BBC

Former Chancellor Alistair Darling says "we need to see some leadership from the government".

"Until we know where the government will be in the long term it is very hard for people to take long term economic decisions."

Lord Darling of Roulansih, as he is now titled, attacks the Leave campaigners, who he says had "no idea that they were going to win and still less idea what to do once they had won".  

The Labour peer turns on those claiming recent economic data shows Brexit has not "produced Armageddon". 

"No one was claiming" that all financial transaction would "immediately stop" he says, but predicts that "in the next 12 months, when we start to know what is likely to happen," is when the public will become "cautious".

Plea for better mobile coverage

Digital Economy Bill

House of Commons

Parliament

Drew Hendry
BBC

The SNP's Drew Hendry recalls a visit from a former MP to his Inverness constituency, saying it brought "the two most beautiful words in the English language for politicians - no signal".

He raises the plight of constituents without adequate mobile coverage or broadband.

UK will be a 'good EU citizen'

Implications of leaving the EU

Select Committee

Parliament

When asked if leaving the EU quickly is a possiblity, David Davis says the strategy of the government is to "depart the European Union at the end of the Article 50 process". He says: "Up until then the government will obey the EU law and will be a good EU citizen."

He says that is the best negotiating approach and adds that the UK will be a good global citizen and not "walk away" from its responsibilities.

Lord Newby is Lib Dem's new leader in the Lords

The Lib Dem Lords tweets

'Sound economic achievements'

Finance Bill

House of Lords

Parliament

Commercial Secretary to the Treasury, Lord O'Neill of Gatley
BBC

Commercial Secretary to the Treasury, Lord O'Neill of Gatley, says peers will "consider the bill under the sound record of the government's economic achievements".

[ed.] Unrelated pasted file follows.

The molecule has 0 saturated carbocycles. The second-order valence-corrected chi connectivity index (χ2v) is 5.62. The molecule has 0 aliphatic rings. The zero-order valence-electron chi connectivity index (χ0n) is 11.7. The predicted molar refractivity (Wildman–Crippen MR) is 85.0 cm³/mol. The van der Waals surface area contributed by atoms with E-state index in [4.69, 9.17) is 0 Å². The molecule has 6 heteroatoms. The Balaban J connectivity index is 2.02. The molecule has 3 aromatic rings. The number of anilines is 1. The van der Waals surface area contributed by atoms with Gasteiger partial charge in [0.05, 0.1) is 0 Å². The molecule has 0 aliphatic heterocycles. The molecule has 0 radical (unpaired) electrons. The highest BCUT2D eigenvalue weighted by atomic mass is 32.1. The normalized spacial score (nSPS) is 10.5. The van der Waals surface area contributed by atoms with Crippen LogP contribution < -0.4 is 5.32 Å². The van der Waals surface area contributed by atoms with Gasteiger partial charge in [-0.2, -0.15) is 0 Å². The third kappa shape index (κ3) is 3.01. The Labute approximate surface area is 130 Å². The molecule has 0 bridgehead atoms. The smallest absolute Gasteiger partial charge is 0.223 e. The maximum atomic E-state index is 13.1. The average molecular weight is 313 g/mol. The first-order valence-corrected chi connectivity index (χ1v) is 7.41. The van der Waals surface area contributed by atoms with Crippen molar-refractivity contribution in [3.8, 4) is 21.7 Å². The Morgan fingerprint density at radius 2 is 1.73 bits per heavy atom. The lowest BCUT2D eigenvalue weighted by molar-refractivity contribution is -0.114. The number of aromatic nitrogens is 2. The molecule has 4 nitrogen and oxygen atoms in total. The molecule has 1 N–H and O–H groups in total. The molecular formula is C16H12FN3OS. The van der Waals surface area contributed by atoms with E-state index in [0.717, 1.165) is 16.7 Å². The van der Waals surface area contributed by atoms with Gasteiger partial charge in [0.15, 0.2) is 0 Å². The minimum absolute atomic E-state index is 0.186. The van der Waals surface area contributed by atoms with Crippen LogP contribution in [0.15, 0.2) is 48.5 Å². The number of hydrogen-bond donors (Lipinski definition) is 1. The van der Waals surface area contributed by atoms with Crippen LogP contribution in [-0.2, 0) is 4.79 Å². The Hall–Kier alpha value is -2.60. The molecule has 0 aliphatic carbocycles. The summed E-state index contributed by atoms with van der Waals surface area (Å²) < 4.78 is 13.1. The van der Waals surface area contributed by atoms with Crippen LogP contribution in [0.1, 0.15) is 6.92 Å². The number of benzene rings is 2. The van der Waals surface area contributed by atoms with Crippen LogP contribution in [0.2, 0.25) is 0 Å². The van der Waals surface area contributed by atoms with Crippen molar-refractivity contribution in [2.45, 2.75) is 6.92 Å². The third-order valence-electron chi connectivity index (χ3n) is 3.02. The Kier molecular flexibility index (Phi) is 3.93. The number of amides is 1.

He opens the debate by reeling off some economic facts for peers.

The economy is "7.7% larger than at its peak before the financial crisis", employment is "up by 2.7m since 2010", while the "fiscal deficit as a share of GDP has been reduced by almost two thirds", he tells peers.

It is "too early to tell what the economic impact will be" of Brexit, he adds.

'A mandate like no other'

Implications of leaving the EU

Select Committee

Parliament

Asked if a general election would give the prime minister a mandate for triggering Article 50, Mr Davis tells the committee that he's "got a mandate like no other and it's our job to deliver on that mandate".

When Crispin Blunt criticises the previous government for the lack of planning for the outcomes of the referendum, Mr Davis says it would have been very difficult for any government to do the level of analysis that his department is currently doing.

He says the public want it done "properly, not incredibly fast".

David Davis
BBC

Deal or no deal?

Implications of leaving the EU

Select Committee

Parliament

Pressed by Crispin Blunt on what would happen if the UK didn't manage to make a deal with the EU, David Davis says he thinks it is unlikely that a reversion to WTO rules would happen.

World Trade Organisation rules are the principles of its trading system and would be the standard for the UK if no trade deal with the EU was negotiated.

He is then questioned on immigration and tells MPs that he expects substansive changes in immigration law.

MP says porn crackdown does not go far enough

Digital Economy Bill

House of Commons

Parliament

Fiona MacTaggart
BBC

Labour's Fiona Mactaggart welcomes the government's commitment to restricting children's access to sexually explicit content, saying that "young boys get a completely distorted view of sexual relationships" through pornography.

But she warns the measures in the bill amount to "merely nudging" pornography sites to comply, suggesting internet service providers should block non-compliant sites.